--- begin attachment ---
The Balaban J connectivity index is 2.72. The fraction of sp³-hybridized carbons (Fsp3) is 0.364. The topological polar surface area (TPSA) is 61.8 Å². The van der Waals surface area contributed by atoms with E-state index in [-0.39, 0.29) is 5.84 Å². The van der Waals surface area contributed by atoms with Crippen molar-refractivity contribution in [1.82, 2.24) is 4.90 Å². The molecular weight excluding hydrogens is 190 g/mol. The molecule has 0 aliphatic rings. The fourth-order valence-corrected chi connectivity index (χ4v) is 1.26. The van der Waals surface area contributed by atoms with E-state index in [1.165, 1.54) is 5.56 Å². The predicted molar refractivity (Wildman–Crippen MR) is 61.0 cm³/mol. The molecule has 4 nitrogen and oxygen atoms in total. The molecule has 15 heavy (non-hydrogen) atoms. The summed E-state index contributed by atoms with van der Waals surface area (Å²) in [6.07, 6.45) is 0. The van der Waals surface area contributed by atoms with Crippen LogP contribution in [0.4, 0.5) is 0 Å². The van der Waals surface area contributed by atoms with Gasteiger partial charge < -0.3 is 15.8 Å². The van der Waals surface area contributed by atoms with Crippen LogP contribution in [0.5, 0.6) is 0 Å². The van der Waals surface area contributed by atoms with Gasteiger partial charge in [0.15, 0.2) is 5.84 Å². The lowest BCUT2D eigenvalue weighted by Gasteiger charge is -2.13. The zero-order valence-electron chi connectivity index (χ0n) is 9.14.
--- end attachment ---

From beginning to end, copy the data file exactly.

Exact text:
The Balaban J connectivity index is 2.72. The fraction of sp³-hybridized carbons (Fsp3) is 0.364. The topological polar surface area (TPSA) is 61.8 Å². The van der Waals surface area contributed by atoms with E-state index in [-0.39, 0.29) is 5.84 Å². The van der Waals surface area contributed by atoms with Crippen molar-refractivity contribution in [1.82, 2.24) is 4.90 Å². The molecular weight excluding hydrogens is 190 g/mol. The molecule has 0 aliphatic rings. The fourth-order valence-corrected chi connectivity index (χ4v) is 1.26. The van der Waals surface area contributed by atoms with E-state index in [1.165, 1.54) is 5.56 Å². The predicted molar refractivity (Wildman–Crippen MR) is 61.0 cm³/mol. The molecule has 4 nitrogen and oxygen atoms in total. The molecule has 15 heavy (non-hydrogen) atoms. The summed E-state index contributed by atoms with van der Waals surface area (Å²) in [6.07, 6.45) is 0. The van der Waals surface area contributed by atoms with Crippen LogP contribution in [0.4, 0.5) is 0 Å². The van der Waals surface area contributed by atoms with Gasteiger partial charge < -0.3 is 15.8 Å². The van der Waals surface area contributed by atoms with Crippen LogP contribution in [0.5, 0.6) is 0 Å². The van der Waals surface area contributed by atoms with Gasteiger partial charge in [0.15, 0.2) is 5.84 Å². The lowest BCUT2D eigenvalue weighted by Gasteiger charge is -2.13. The zero-order valence-electron chi connectivity index (χ0n) is 9.14.